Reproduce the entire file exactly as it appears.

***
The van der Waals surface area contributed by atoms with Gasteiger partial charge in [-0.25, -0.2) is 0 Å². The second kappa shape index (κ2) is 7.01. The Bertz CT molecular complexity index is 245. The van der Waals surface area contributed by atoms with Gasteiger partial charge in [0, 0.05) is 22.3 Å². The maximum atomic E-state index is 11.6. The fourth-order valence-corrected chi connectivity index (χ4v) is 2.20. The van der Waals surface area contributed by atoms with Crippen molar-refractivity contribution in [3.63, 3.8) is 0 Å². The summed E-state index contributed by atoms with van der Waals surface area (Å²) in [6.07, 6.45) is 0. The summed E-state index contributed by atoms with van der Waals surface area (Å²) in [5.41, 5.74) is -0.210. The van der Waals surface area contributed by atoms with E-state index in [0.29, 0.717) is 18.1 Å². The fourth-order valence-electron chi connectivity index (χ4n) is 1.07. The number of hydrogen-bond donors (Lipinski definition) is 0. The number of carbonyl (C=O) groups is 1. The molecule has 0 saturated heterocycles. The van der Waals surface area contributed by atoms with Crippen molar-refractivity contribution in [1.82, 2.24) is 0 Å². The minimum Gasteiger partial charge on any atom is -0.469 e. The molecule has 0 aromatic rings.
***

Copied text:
The van der Waals surface area contributed by atoms with Gasteiger partial charge in [-0.25, -0.2) is 0 Å². The second kappa shape index (κ2) is 7.01. The Bertz CT molecular complexity index is 245. The van der Waals surface area contributed by atoms with Gasteiger partial charge in [0, 0.05) is 22.3 Å². The maximum atomic E-state index is 11.6. The fourth-order valence-corrected chi connectivity index (χ4v) is 2.20. The van der Waals surface area contributed by atoms with Crippen molar-refractivity contribution in [3.63, 3.8) is 0 Å². The summed E-state index contributed by atoms with van der Waals surface area (Å²) in [6.07, 6.45) is 0. The summed E-state index contributed by atoms with van der Waals surface area (Å²) in [5.41, 5.74) is -0.210. The van der Waals surface area contributed by atoms with E-state index in [0.29, 0.717) is 18.1 Å². The fourth-order valence-electron chi connectivity index (χ4n) is 1.07. The number of hydrogen-bond donors (Lipinski definition) is 0. The number of carbonyl (C=O) groups is 1. The molecule has 0 saturated heterocycles. The van der Waals surface area contributed by atoms with Crippen molar-refractivity contribution in [1.82, 2.24) is 0 Å². The minimum Gasteiger partial charge on any atom is -0.469 e. The molecule has 0 aromatic rings.